Let's go back to the basics
If the organization has achieved product market fit — the organization has identified the customer segment, a proper value proposition, a way of reaching them and deliver on their proposition for exchange of value — the next question is how do you operationalize sales and delivery from early adopters to the next larger market segment for consistent growth.
The transition by any organization from selling to early adopters and then moving to rapid and large adoptions seems to lie into trying to do more of the same with more resources, which is not the right approach — The path from early wins to an operational company is an arduous and lengthy task, one that is built with processes, tools, accountability and methodology.
For example, let us guide you through some of the questions that organizations must answer as they plan their next phase of growth:
Sales: what is the sales strategy — is it consultative, transactional, web driven..is it outbound or inbound?, what is the ratio of inside to outside sales? is your sales team composed of hunters or farmers ? and what is the sales transition ? how do you recruit them ? how do you onboard them? what is their training ? how do you manage them? how are they compensated ? what are the incentives and how does that affect your cost side ? what tools are you using to manage the process ?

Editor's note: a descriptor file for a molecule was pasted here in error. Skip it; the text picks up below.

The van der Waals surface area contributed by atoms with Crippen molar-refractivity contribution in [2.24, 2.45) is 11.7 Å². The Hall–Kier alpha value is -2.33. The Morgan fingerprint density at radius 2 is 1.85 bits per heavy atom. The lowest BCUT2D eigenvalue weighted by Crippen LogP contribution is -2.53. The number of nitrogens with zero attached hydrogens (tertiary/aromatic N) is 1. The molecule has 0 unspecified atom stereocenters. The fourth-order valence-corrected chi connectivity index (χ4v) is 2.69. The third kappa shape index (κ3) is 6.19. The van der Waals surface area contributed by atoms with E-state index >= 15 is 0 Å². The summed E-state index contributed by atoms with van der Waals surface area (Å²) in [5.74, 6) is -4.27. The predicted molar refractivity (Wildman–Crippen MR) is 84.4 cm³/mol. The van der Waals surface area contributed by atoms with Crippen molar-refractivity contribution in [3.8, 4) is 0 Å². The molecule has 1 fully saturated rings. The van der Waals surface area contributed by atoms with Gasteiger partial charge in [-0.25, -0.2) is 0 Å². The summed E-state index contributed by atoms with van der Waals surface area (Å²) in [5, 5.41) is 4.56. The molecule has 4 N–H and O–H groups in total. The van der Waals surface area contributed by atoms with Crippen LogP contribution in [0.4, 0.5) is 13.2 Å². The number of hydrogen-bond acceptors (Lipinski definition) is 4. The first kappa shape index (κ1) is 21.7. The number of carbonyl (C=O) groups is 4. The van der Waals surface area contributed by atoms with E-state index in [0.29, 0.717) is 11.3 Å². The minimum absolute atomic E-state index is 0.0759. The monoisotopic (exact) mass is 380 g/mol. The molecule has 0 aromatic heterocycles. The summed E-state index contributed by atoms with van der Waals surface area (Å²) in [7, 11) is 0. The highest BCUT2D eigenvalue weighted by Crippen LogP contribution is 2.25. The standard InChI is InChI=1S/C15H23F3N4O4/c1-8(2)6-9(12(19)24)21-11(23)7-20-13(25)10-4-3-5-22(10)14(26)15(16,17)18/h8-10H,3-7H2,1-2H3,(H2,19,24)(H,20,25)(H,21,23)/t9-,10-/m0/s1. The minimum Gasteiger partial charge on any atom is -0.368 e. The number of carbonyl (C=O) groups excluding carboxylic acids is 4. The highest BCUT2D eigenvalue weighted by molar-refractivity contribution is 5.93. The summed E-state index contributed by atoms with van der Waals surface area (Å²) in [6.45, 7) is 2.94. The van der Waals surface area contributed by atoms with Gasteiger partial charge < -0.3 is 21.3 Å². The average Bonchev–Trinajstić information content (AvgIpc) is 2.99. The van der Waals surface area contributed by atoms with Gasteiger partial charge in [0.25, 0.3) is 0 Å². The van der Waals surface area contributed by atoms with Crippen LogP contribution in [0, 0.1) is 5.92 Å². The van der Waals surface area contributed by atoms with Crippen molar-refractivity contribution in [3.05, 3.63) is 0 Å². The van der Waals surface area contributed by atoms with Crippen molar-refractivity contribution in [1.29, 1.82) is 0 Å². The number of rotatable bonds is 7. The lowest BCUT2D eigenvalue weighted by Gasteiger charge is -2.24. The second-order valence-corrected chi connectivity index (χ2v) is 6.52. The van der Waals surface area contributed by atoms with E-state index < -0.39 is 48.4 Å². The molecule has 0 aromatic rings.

Marketing: What about your marketing and content strategy — does it align to your objectives? do you know how to reach that community? is the information valuable ? are they listening? does it resonate? how do you measure it ? how do you capture the activity ? How do you transition to sales ? or product development ? or delivery ?
Pipeline: What about your pipeline management — do you have a process to drive net new business? what is your sales timeline? what is that impact on cash flow? how do you deliver the product or solution? can you do it at scale? how? what about support ? who is responsible for what, and is your compensation aligned to the value, customer and business objectives ? how do you incentivize the proper behavior?.